The Art of Rapid Problem Solving
When you think of problem solving, what comes to mind? For most of is it will probably be someone sitting at a desk, scratching their head and chewing a pencil. That is to say that we normally think of problems as things that we do slowly over time and in a considered fashion.
In reality though, this often is not the case. Often we will be forced to solve problems rapidly and on the fly and this is when things can get difficult. Here we’ll look at why this ability is so important and at what you can do to improve it.
The best place to study ‘rapid problem solving’ is in the world of action sports. This will include sports like snowboarding, surfing, racecar driving and others that involve last-minute reflexes and reactions. While you might think that these actions occur automatically and in the moment, they can nonetheless still be considered as a form of decision making.
For instance, while it might be pure impulse to go around an obstacle, you still need to think which way around that obstacle you want to go – which should normally mean weighing up which route would be quicker, which has the most obstacles further on and which will make it easiest to balance as you travel. And you won’t be faced with one decision like this but countless ones.
In every-day life we make decisions like this all the time too – right down to knowing when to cross the road. So how can you improve this kind of decision making process?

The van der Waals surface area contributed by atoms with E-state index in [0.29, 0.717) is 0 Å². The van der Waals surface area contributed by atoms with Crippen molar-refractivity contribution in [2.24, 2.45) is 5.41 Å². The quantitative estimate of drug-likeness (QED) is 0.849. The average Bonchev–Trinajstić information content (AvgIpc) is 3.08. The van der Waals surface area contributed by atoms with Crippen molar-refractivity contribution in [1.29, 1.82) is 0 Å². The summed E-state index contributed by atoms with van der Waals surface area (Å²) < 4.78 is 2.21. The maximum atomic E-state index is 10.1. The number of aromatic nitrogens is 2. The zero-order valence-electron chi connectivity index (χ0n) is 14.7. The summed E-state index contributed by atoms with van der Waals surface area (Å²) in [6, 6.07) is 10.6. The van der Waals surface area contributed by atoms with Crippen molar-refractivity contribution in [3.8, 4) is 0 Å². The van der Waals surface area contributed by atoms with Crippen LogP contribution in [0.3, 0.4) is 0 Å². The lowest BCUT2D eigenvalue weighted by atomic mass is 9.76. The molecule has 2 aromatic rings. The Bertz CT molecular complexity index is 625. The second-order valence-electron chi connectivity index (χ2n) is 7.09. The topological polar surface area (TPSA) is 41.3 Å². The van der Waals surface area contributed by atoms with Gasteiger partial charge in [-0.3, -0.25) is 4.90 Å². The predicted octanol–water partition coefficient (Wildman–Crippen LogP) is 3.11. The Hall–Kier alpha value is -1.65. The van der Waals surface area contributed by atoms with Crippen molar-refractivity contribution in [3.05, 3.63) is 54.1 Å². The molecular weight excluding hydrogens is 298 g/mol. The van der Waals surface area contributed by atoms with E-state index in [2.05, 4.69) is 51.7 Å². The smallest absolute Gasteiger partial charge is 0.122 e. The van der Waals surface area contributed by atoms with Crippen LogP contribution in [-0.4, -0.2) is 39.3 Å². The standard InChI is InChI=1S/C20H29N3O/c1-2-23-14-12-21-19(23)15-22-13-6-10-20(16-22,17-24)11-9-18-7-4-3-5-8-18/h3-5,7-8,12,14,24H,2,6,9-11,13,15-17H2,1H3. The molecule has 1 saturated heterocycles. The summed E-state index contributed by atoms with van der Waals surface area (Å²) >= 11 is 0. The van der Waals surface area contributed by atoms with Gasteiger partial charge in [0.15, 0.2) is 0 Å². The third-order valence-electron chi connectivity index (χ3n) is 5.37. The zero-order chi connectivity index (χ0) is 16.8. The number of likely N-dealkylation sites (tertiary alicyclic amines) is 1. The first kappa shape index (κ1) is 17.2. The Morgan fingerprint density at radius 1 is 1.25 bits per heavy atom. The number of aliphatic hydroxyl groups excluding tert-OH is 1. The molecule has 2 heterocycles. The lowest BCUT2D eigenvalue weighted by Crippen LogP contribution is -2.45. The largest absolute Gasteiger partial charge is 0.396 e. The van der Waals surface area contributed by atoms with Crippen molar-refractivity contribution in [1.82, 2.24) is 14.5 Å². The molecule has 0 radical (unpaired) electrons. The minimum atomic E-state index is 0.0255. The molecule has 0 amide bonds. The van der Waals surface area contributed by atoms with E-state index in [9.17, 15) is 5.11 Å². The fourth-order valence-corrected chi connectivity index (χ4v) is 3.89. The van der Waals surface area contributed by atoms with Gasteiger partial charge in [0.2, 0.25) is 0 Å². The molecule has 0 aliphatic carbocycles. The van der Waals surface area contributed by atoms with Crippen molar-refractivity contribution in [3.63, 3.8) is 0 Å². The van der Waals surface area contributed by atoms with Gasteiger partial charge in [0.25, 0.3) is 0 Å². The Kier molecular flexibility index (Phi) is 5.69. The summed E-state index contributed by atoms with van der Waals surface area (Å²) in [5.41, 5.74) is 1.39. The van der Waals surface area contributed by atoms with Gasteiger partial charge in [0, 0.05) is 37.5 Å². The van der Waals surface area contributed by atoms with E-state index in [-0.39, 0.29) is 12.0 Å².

The answer might lie in ‘flow states’. Flow states are a psychological phenomenon that allow us to make rapid decisions accurately that we would otherwise not be capable of. During these states we are completely focused on the matter in hand and we are able to perform flawlessly almost without thinking about it. The world seems to slow down and we become untouchable. And interestingly, it seems to be very similar to the state of flow we get into when we’re very focused on a work project.
This state is triggered by numerous neurochemicals including dopamine, norepinephrine, anandamide and endorphins. It is similar to the fight or flight response (which normally deadens creativity) but where you remain relaxed and in control the whole time.
How to Get Into Flow
So how do you get into flow? The answer seems to be that you need to be completely focused on what you’re doing, which happens when you are a) very passionate about it, or b) you believe your life is on the line. To be better at rapid decision making you need to be 100% present and as with anything, the best way to accomplish that is to practice. Practice doing things you care deeply about and your rapid decision making may just improve!